The church on the hill is unlit, the rich jewel colours of its stained-glass windows dulled to a uniform satin black. A weathered poster reading LOVE THY NEIGHBOUR AS THYSELF flaps uselessly from the parish noticeboard.
Obviously this tale has an incredibly strong plot and what Erin Kelly has done is translate this into a great read, handling the sheer number of characters alone must have been quite a task and she does it magnificently. This is a clear-sighted read, with the language used to conjure up the fear in the town flawless, the grief of the Latimer’s acute and the actions of those with secrets to keep gently exposed. I’m fairly sure that the roots to the dry humour were present in the show but the author has managed to translate all those looks into inspired words which say so much
Grief is like a splinter deep into every fingertip; to touch anything is torture.
although at times the feeling that you are watching the action from afar is more acute
With trade so slow, you’d think she’d be falling over herself to look after the few customers she has. What’s Becca looking at that’s more important than her business?
There are so many themes of grief, secrets, love and trust that at times this was an emotional read, I have to confess shedding a few tears at one point which rarely happens when reading and it is even rarer while reading crime fiction. There really is something for everyone in this book as well as a being a big fat juicy whodunit.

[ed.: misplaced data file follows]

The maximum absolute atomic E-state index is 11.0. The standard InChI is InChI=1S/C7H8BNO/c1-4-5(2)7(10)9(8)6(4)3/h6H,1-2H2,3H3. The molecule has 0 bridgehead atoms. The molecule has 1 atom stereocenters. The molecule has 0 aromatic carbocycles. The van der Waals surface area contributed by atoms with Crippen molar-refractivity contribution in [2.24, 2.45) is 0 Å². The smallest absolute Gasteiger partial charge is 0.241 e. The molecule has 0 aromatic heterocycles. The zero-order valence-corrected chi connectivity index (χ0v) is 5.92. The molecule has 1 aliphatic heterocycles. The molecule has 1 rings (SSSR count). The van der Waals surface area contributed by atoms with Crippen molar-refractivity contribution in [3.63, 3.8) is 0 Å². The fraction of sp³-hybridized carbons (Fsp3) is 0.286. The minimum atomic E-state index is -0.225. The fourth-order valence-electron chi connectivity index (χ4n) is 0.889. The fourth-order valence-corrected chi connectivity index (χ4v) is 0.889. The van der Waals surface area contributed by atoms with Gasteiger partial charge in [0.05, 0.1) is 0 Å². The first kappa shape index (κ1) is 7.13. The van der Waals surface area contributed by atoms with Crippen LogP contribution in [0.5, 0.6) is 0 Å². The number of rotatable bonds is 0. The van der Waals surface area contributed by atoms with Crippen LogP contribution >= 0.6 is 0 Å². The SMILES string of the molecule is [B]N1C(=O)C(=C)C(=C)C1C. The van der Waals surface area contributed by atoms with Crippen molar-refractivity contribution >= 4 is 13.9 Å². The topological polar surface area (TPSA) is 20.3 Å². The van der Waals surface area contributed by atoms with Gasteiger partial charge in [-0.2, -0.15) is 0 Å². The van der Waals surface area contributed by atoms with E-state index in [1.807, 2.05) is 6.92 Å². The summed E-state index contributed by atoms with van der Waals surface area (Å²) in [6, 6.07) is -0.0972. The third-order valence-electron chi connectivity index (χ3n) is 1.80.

This has my wholehearted recommendation, I will definitely make sure I watch the next series and for those of you who are Broadchurch aficionados apparently there is a clue to the second series early on it this book, I missed it but apparently if you know the show well there is a line that doesn’t fit.
I’d like to say an enormous thank you to The Little Brown Book Group UK for my copy of this book in return for my honest opinion; it’s a brilliant read! Broadchurch is due to be published on 14 August 2014
Erin Kelly has once again proved that she is an extremely talented writer, one who weaves a tale full of twists and turns, yet without resorting to cheap tricks. This is a book that stands proud in a now crowded genre, one that relies on superb plotting and brilliantly nuanced characters, the result being I was convinced by both.
In 1999 Laura and Kit were at Lizard’s Point in Cornwall to watch the total eclipse of the sun. For Laura this was her first experience but Kit and his twin brother Mac had, along with their father Lachlan, travelled far and wide as part of a group of eclipse chasers to see this rare phenomenon. In Cornwall Mac, his girlfriend Ling and Kit had decided to make some money to cover the trip by selling hot drinks at the festival but with the British weather being, well, British, the event isn’t as well attended as expected. Laura turns up having travelled down later and watches the eclipse with suitable awe and then stumbles across a young woman, her own age, being raped. Or that is what she believes.